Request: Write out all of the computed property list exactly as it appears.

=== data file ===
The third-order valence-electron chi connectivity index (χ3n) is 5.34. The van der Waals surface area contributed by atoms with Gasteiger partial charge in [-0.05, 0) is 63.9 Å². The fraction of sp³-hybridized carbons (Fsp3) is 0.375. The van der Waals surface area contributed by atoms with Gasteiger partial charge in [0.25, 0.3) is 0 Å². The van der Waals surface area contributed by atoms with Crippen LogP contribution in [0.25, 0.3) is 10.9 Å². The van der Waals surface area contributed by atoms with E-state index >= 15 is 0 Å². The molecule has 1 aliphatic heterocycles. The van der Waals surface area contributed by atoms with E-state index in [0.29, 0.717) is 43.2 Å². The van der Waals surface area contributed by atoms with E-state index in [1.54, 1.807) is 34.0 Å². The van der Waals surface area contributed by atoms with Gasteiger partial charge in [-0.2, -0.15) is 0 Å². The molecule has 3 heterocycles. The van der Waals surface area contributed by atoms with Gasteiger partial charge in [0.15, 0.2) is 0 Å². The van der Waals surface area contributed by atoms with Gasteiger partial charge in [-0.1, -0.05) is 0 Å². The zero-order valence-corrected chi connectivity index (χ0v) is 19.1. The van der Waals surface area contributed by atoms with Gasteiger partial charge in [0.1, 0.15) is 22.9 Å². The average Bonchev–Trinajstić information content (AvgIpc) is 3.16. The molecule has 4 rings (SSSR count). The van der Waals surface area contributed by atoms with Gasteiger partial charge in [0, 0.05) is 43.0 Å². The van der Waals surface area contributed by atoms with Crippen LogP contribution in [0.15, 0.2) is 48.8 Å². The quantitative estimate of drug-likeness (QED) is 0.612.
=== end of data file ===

The third-order valence-electron chi connectivity index (χ3n) is 5.34. The van der Waals surface area contributed by atoms with Gasteiger partial charge in [-0.05, 0) is 63.9 Å². The fraction of sp³-hybridized carbons (Fsp3) is 0.375. The van der Waals surface area contributed by atoms with Gasteiger partial charge in [0.25, 0.3) is 0 Å². The van der Waals surface area contributed by atoms with Crippen LogP contribution in [0.25, 0.3) is 10.9 Å². The van der Waals surface area contributed by atoms with E-state index >= 15 is 0 Å². The molecule has 1 aliphatic heterocycles. The van der Waals surface area contributed by atoms with E-state index in [0.29, 0.717) is 43.2 Å². The van der Waals surface area contributed by atoms with E-state index in [1.54, 1.807) is 34.0 Å². The van der Waals surface area contributed by atoms with Gasteiger partial charge in [-0.2, -0.15) is 0 Å². The molecule has 3 heterocycles. The van der Waals surface area contributed by atoms with Gasteiger partial charge in [0.15, 0.2) is 0 Å². The van der Waals surface area contributed by atoms with Gasteiger partial charge in [-0.1, -0.05) is 0 Å². The zero-order valence-corrected chi connectivity index (χ0v) is 19.1. The van der Waals surface area contributed by atoms with Gasteiger partial charge in [0.1, 0.15) is 22.9 Å². The average Bonchev–Trinajstić information content (AvgIpc) is 3.16. The molecule has 4 rings (SSSR count). The van der Waals surface area contributed by atoms with Gasteiger partial charge in [0, 0.05) is 43.0 Å². The van der Waals surface area contributed by atoms with Crippen LogP contribution in [0.15, 0.2) is 48.8 Å². The quantitative estimate of drug-likeness (QED) is 0.612.